ADELAIDE (Reuters) - England’s Barmy Army of cricket fans had a little bit of local help this week in Adelaide as they tried, fruitlessly as it turned out in the end, to cheer their team to victory in the second Ashes test.Cricket - Ashes test match - Australia v England - Adelaide Oval, Adelaide, Australia, December 6, 2017. England's Craig Overton reacts after being hit by a delivery from Australia's Pat Cummins during the fifth day of the second Ashes cricket test match. REUTERS/David Gray
The rowdy but good-humoured camp followers have become a fixture on all England cricket tours over the last couple of decades but the tour of Australia is the one that attracts the biggest numbers.
When a regular member of the Army band had to return to Britain for personal reasons, though, the call went out for a trumpet or saxophone player to replace him.
Dave Zanchetta, as Australian as you like and from the nearby town of Port Elliott, answered the call and it was his saxophone that accompanied the songs of the travelling horde massed in the seating under the Adelaide Oval scoreboard.
Zanchetta told Reuters he had been touched by the way the fans had marked the third anniversary of the death of Australian batsman Phillip Hughes at the first test in Brisbane last week, when they chanted “There’s only one Phillip Hughes!”.
“They’re a great bunch of guys and it’s been a fantastic, because cricket means so much to the guys,” Zanchetta said in a break from his playing after five days as an honorary Brit.
“I was touched by their tribute to Phillip Hughes so it’s been an opportunity to thank them in my own special way.”
The atmosphere on Tuesday night was electric as the fans, their throats loosened by plenty of fluid intake, drowned out the subdued home support with their singing and cheeky chants.Cricket - Ashes test match - Australia v England - Adelaide Oval, Adelaide, Australia, December 6, 2017. England's head coach Trevor Bayliss waits for Jonny Bairstow as he walks off the ground after being dismissed to end England's second innings and end the second Ashes cricket test match. REUTERS/David Gray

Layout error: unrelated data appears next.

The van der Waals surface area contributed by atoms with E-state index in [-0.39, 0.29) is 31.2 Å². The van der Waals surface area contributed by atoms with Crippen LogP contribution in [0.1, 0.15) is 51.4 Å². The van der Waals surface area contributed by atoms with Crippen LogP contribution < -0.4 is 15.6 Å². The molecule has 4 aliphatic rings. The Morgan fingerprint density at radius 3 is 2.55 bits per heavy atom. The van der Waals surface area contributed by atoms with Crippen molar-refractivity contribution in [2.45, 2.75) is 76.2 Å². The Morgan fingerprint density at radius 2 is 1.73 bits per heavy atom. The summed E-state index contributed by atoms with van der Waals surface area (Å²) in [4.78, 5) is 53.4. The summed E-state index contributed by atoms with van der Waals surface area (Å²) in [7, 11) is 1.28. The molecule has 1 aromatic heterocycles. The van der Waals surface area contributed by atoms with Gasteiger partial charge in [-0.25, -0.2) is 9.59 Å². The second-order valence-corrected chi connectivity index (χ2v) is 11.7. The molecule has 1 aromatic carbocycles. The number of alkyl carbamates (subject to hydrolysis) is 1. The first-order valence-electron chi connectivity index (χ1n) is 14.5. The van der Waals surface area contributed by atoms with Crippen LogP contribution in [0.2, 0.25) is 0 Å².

Their peak moment came with a light-hearted taunting of Australian captain Steve Smith for bungling a couple of video review decisions and leaving his team without any for the final day.
Zanchetta was not the only temporary member of the Army this week with three brothers from the Surrey town of Guildford also making a hit-and-run trip Down Under for the Adelaide test.Cricket - Ashes test match - Australia v England - Adelaide Oval, Adelaide, Australia, December 5, 2017. Australia's captain Steve Smith reacts during the fourth day of the second Ashes cricket test match. REUTERS/David Gray
“We’re here in memory of our late father who died three years ago,” said Eddy Tipping as he soaked up the sunshine on the first cloud-free day of the test, wearing a “DadAdelaide Ashes 2017” shirt.
“He was desperate to come to Adelaide and never made it. This is my first time here and I love it, though it could have been a bit warmer earlier in the week.”
Things were more subdued among the travelling fans on Wednesday afternoon after England lost two quick wickets on their way to a 120-run defeat.
“The General” David Peacock, co-founder of an army he claims is 8,000 strong, remained upbeat as England slid towards defeat, at least taking heart from the team’s fighting performance in the second innings.
”We’ll head to Perth for the third test in great spirits,“ he said. ”Before that, the wine region beckons for many.
“It’s not just about cricket.”
Reporting by Andrew Both; editing by Sudipto Ganguly